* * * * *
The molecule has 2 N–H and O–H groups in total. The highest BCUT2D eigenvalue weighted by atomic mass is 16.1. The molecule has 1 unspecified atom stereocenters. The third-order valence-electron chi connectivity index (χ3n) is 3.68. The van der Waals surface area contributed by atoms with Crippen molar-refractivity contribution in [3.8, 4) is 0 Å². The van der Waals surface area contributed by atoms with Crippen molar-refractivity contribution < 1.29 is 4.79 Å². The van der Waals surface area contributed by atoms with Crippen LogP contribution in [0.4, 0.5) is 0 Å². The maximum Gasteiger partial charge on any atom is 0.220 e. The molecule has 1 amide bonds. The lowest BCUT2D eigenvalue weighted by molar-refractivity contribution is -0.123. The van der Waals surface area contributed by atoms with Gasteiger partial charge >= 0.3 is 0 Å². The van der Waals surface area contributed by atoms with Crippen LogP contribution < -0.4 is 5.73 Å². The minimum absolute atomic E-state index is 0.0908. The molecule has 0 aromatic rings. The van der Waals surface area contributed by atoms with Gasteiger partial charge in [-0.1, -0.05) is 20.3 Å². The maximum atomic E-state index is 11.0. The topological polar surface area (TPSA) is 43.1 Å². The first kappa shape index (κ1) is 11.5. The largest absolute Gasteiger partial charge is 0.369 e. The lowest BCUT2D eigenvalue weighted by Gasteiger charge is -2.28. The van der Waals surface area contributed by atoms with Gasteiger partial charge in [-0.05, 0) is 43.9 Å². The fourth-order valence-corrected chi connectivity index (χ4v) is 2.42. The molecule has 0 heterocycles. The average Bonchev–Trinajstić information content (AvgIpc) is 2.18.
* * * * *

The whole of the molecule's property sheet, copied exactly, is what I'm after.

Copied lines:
The molecule has 2 N–H and O–H groups in total. The highest BCUT2D eigenvalue weighted by atomic mass is 16.1. The molecule has 1 unspecified atom stereocenters. The third-order valence-electron chi connectivity index (χ3n) is 3.68. The van der Waals surface area contributed by atoms with Crippen molar-refractivity contribution in [3.8, 4) is 0 Å². The van der Waals surface area contributed by atoms with Crippen molar-refractivity contribution < 1.29 is 4.79 Å². The van der Waals surface area contributed by atoms with Crippen LogP contribution in [0.4, 0.5) is 0 Å². The maximum Gasteiger partial charge on any atom is 0.220 e. The molecule has 1 amide bonds. The lowest BCUT2D eigenvalue weighted by molar-refractivity contribution is -0.123. The van der Waals surface area contributed by atoms with Gasteiger partial charge >= 0.3 is 0 Å². The van der Waals surface area contributed by atoms with Crippen LogP contribution < -0.4 is 5.73 Å². The minimum absolute atomic E-state index is 0.0908. The molecule has 0 aromatic rings. The van der Waals surface area contributed by atoms with Gasteiger partial charge in [-0.1, -0.05) is 20.3 Å². The maximum atomic E-state index is 11.0. The topological polar surface area (TPSA) is 43.1 Å². The first kappa shape index (κ1) is 11.5. The largest absolute Gasteiger partial charge is 0.369 e. The lowest BCUT2D eigenvalue weighted by Gasteiger charge is -2.28. The van der Waals surface area contributed by atoms with Gasteiger partial charge in [-0.05, 0) is 43.9 Å². The fourth-order valence-corrected chi connectivity index (χ4v) is 2.42. The molecule has 0 heterocycles. The average Bonchev–Trinajstić information content (AvgIpc) is 2.18.